This online calculator converts from one energy unit to another - from gallons to British thermal units (Btu), kilowatt/hours to megajoules, short tons to metric tons.

This short video, the sixth in the National Academies Climate Change, Lines of Evidence series, explores the hypothesis that changes in solar energy output may be responsible for observed global surface temperature rise. Several lines of evidence, such as direct satellite observations, are reviewed.

In this video clip from Earth: The Operators' Manual, host Richard Alley discusses China's efforts to develop clean energy technologies and to reduce CO2 in the atmosphere, by building coal plants using CO2 sequestration technology. (scroll down page for video)

This video, from Yale Climate Connections, explores the 2014 melting of the West Antarctic ice sheet that captured headlines. Interviews, animations, and news broadcasts explore what the melting meant for both the future of some of the Antarctic glaciers and sea level rise, and informs the viewer how seafloor terrain influences the speed of ice sheet melt.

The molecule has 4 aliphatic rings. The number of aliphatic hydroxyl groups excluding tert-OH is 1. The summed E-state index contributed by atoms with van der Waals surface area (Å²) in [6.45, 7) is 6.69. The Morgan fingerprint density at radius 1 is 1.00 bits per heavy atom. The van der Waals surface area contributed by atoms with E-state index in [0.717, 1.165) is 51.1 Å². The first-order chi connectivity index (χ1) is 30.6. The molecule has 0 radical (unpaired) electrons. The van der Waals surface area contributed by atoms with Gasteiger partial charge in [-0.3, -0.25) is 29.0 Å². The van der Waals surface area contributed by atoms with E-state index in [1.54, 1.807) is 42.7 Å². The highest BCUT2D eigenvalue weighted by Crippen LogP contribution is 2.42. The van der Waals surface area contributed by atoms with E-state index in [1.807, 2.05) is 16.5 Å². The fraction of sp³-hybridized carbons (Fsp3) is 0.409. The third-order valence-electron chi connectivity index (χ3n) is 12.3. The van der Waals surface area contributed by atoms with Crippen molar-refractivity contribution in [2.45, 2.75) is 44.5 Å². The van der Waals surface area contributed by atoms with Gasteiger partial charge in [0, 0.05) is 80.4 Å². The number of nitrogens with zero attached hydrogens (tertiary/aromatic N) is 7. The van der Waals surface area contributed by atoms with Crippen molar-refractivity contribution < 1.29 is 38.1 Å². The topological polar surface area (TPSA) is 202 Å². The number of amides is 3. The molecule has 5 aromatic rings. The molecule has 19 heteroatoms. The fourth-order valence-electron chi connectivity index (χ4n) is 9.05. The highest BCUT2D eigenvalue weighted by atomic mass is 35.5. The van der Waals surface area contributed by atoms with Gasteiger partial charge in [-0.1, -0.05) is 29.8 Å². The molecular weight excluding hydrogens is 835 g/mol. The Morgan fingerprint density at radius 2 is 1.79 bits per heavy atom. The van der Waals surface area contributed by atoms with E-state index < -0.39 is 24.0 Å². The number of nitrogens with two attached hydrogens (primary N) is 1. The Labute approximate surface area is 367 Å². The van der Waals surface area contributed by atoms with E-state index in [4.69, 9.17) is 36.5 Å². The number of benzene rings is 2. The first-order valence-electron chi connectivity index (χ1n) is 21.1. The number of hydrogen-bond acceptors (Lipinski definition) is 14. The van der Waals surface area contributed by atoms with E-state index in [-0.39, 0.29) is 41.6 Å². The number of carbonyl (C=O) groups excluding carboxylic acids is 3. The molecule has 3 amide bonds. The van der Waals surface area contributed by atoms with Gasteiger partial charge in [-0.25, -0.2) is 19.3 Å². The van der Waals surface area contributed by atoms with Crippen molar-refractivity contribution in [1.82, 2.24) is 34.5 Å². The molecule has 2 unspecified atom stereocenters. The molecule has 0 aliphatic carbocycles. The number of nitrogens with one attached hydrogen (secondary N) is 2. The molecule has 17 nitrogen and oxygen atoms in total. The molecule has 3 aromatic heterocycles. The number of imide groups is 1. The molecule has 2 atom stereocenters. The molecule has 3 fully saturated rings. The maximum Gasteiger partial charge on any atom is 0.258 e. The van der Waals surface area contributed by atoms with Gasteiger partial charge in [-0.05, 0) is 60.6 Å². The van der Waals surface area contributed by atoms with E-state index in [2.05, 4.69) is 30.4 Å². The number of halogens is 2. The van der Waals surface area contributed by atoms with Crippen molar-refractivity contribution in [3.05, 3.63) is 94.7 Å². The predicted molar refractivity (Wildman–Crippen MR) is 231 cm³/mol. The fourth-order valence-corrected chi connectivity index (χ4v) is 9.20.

This interactive visualization from the NASA Earth Observatory website compares Arctic sea ice minimum extent from 1984 to that of 2012.

In this video from the Polaris Project Website, American and Siberian university students describe their research on permafrost.

This animated video outlines Earth's energy. The video presents a progression from identifying the different energy systems to the differences between external and internal energy sources and how that energy is cycled and used.

The Electricity data browser allows individuals and organizations to create, download, or view graphs, reports, and tables based on energy data sets from the US Energy Information Administration. These data sets are updated periodically and include generation and consumption, sales, costs, and quality.

This article and slide show from the New York Times, features several scientists from the University of Alaska, Fairbanks, who study the effects of thawing permafrost in Alaska.

This visualization explains in simple and easy-to-understand visuals the causes of sea-level change.

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